Contract negotiations stall; future unknown for Red Wings at Frontier Field
Rochester, N.Y. - Contract negotiations are still at bat between Monroe County and the Rochester Red Wings. In two weeks, the team will wrap up its 2017 season, but it could be the last time the team plays at Frontier Field.
"It wouldn't be Rochester without it," said Red Wings fan Marc Robinson.
The team's 20-year lease expires at the end of the baseball season, and negotiation talks are in limbo.
"We're certainly working towards a common goal of ensuring that a deal is struck that protects the taxpayers here in the County of Monroe," said County Executive Cheryl Dinolfo. "Ensures that baseball continues to be viable and successful here in the county."
When reached by 13WHAM on Friday, the president and CEO of the Rochester Community Baseball Inc., Naomi Silver described negotiations as being at a dire point. The group also owns the Red Wings franchise.
"The county appears to have dug in their heels and we're nearing a serious situation for our fans, our 35 full-time employees, 715 seasonal workers, & the future of baseball in our community. The county's proposal is not something our team or the fans can afford and I'm really hoping they will see the light and recognize we're paying all that we can pay."
The Red Wings pay about one-million dollars per year to lease Frontier Field. Over the last five years, the Red Wings have reported an annual pre-tax revenue stream of $91,000.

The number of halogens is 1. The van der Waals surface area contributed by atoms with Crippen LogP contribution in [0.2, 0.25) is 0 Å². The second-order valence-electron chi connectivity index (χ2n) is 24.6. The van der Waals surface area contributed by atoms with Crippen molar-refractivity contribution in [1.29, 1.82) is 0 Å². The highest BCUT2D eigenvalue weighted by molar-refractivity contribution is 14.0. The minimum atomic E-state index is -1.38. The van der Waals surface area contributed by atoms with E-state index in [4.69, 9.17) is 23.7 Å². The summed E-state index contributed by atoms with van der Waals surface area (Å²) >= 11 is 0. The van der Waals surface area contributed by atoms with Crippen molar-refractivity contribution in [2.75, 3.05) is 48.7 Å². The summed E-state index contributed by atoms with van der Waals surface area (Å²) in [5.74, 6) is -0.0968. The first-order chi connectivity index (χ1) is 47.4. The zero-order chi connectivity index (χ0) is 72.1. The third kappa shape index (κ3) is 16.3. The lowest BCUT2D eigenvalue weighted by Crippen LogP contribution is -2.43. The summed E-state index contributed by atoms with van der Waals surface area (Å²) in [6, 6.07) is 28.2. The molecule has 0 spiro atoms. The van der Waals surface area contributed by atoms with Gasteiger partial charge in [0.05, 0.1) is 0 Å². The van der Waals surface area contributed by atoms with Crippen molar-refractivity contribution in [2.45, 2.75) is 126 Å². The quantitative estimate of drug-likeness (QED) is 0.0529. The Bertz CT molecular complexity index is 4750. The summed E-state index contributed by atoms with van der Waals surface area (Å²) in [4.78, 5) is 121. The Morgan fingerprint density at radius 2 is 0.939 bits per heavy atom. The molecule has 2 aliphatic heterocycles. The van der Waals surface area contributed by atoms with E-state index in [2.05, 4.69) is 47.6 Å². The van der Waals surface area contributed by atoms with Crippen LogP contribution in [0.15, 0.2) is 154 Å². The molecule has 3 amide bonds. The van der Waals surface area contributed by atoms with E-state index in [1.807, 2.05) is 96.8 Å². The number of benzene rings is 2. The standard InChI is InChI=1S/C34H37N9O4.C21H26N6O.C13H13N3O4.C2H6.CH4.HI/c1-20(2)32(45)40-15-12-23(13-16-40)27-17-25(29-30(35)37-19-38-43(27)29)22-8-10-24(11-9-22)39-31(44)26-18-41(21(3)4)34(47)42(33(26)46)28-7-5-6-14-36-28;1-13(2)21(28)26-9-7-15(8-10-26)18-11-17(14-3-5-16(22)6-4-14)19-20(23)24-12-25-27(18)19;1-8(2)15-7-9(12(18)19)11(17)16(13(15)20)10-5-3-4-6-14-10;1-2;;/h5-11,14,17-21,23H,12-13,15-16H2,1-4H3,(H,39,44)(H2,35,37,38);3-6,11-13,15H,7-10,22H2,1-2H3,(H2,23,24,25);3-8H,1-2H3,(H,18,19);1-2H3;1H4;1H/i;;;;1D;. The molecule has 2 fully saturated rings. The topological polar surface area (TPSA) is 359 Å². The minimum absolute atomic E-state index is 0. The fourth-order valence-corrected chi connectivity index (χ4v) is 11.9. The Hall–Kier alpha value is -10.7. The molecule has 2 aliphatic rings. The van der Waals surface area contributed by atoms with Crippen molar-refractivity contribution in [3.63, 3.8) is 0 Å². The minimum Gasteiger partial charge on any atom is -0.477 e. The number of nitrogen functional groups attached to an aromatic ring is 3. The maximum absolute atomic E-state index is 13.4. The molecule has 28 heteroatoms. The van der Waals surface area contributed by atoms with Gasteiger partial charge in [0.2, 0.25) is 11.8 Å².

Former Monroe County Legislator and Finance Director Paul Haney says there have been problems from the start.
"The fault goes back to when Bob King was County Executive and he just made promises that were just unattainable," Haney said. "Under the lease, what [the Red Wings] have been able to pay has not been enough for the County to pay off the debt of the stadium."
In the end, Haney says financial shortcomings have cost taxpayers $32 million over the years and now county leaders are trying to make up the debt.
Brighton Securities Chairman George Conboy has been following the deal closely and says fans may have to pay up to keep the Red Wings in Rochester.
"Where is that money going to come from?" Conboy said. "It'll come from people who buy a ticket, buy a hot dog, buy a beer. You've got two poker players, each with a weak hand, pretending that they have a royal flush. Neither of them do."
13WHAM has also learned that Monroe County has submitted a request to review the Red Wings financial books and management records.
"Monroe County has been informed that the International League has no objection to our review of RCB's books and records and we now await RCB's cooperation in this matter," said Monroe County Communications Director Brett Walsh. "Our negotiation team presented RCB with a lease agreement that would fairly compensate the County for the rental of the stadium. RCB has informed us that they would not be able to accept the proposal because of financial issues. For the County to justify a lease which would, in effect, continue to subsidize both the operations of RCB and the losses of the Batavia Muckdogs, we must better understand its true financial picture."
In response to the county's statement Silver told 13WHAM:
"Monroe County is aware that the money spent in Batavia is a loan, and is not taken out of our operation. We have offered a look at our books with two conditions: that they sign a confidentiality agreement and that they would only look for anything we may have misstated, or to assure themselves that we have accurately stated our already audited financials. The county refused & has expressed a desire to see if we're generating all the revenue we should. As far as I'm concerned, they have no way of evaluating such a thing, so we just can't allow it."